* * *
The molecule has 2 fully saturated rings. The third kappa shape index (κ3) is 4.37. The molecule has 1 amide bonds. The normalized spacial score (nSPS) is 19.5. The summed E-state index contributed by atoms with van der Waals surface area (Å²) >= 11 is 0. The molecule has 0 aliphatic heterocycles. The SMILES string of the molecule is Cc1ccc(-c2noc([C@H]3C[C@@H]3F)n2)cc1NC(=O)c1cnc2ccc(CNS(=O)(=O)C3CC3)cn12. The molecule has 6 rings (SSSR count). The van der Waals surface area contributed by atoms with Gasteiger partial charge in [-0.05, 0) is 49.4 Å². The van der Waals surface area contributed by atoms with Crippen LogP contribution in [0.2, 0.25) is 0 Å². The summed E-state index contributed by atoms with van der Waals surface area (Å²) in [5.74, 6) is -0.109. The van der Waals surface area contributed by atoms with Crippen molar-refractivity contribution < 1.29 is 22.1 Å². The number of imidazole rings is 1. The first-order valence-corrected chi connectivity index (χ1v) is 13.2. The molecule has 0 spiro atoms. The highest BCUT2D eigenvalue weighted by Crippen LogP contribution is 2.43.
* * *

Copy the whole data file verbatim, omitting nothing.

The molecule has 2 fully saturated rings. The third kappa shape index (κ3) is 4.37. The molecule has 1 amide bonds. The normalized spacial score (nSPS) is 19.5. The summed E-state index contributed by atoms with van der Waals surface area (Å²) >= 11 is 0. The molecule has 0 aliphatic heterocycles. The SMILES string of the molecule is Cc1ccc(-c2noc([C@H]3C[C@@H]3F)n2)cc1NC(=O)c1cnc2ccc(CNS(=O)(=O)C3CC3)cn12. The molecule has 6 rings (SSSR count). The van der Waals surface area contributed by atoms with Gasteiger partial charge in [-0.05, 0) is 49.4 Å². The van der Waals surface area contributed by atoms with Crippen LogP contribution in [0.2, 0.25) is 0 Å². The summed E-state index contributed by atoms with van der Waals surface area (Å²) in [5.74, 6) is -0.109. The van der Waals surface area contributed by atoms with Crippen molar-refractivity contribution < 1.29 is 22.1 Å². The number of imidazole rings is 1. The first-order valence-corrected chi connectivity index (χ1v) is 13.2. The molecule has 0 spiro atoms. The highest BCUT2D eigenvalue weighted by Crippen LogP contribution is 2.43.